By Lauren Linhard – moxie.lauren@gmail.com

Elaine Harmon’s ashes were laid to rest last week in Arlington National Cemetery, making her as one of the first Women Airforce Service Pilots (WASPs) to be honored at the famous veteran burial site.

Though Harmon may not be a name discussed in history books, she, along with more than 1,000 other women, flew as WASPs during World War II because of a shortage of male pilots.

Image result for elaine harmon
Elaine Harmon on PT-17 during World War II.

However, at the time of Harmon’s death in 2015, the Army didn’t legally allow WASPs to be buried at Arlington. Army Secretary John McHugh decided WASPs did not qualify for the limited space available at the site.

Harmon’s ashes were kept in her daughter’s bedroom, awaiting the pilot’s final wish – “I would like to be buried in Arlington Cemetery. Even if there are no ashes left, I would like an empty urn placed at Arlington.”

Harmon’s family, along with veteran Rep. Martha McSally (R-Ariz), who served as the first female fighter pilot in combat for the Air Force, took up the cause. McSally, with the support of Senator Joni Ernst, also a veteran, introduced legislation altering the eligibility of WASPs to be interred at the cemetery.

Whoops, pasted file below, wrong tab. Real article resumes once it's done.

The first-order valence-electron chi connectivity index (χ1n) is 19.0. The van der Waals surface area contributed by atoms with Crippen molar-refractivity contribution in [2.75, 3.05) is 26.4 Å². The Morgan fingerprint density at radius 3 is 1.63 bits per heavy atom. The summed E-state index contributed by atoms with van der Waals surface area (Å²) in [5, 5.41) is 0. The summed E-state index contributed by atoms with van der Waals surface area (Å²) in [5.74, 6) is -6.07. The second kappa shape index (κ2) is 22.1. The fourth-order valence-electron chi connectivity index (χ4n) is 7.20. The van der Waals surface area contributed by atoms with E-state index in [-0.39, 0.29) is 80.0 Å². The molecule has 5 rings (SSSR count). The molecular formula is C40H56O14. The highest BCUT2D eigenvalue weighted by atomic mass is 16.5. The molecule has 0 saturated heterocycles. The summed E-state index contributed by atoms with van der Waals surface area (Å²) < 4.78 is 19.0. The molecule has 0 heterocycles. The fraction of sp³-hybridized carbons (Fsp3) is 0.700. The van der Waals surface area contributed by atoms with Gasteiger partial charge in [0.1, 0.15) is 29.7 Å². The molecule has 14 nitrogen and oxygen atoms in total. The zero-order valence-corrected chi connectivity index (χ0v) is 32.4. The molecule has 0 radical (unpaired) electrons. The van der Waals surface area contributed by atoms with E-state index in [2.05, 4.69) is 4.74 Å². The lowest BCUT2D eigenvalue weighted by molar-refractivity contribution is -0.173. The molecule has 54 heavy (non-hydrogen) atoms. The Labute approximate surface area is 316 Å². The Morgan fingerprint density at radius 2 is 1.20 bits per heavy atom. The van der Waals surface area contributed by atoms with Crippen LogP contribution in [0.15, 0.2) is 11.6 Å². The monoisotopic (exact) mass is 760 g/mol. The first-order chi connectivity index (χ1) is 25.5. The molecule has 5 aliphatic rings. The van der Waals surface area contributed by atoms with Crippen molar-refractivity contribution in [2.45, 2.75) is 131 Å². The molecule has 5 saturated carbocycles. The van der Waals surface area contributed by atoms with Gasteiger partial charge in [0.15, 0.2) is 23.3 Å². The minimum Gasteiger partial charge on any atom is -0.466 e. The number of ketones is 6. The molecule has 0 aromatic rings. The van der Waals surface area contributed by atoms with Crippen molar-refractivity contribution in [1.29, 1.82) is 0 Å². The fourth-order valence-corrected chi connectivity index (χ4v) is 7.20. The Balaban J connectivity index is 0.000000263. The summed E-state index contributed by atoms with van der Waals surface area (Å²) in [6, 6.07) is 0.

Image result for elaine harmon
Harmon grew up in Baltimore, MD. She died last year at the age of 95.

“They gave the ultimate sacrifice and then when the war was over, they were told, ‘Thank you for your service, the cockpits go back to the men now,’” McSally said. “These women were getting a last slap in the face. I said, ‘No way, man.’”

The bill passed in May and was signed into law by President Obama, making way for Harmon’s family to fulfill her final wish.

Lt. Col. Christine Blice-Baum read from, “Celestial Flight,” written by WASP Elizabeth MacKethan Magid at the ceremony: “She is not dead. You should have known. That she is only flying higher, Higher than she’s ever flown.”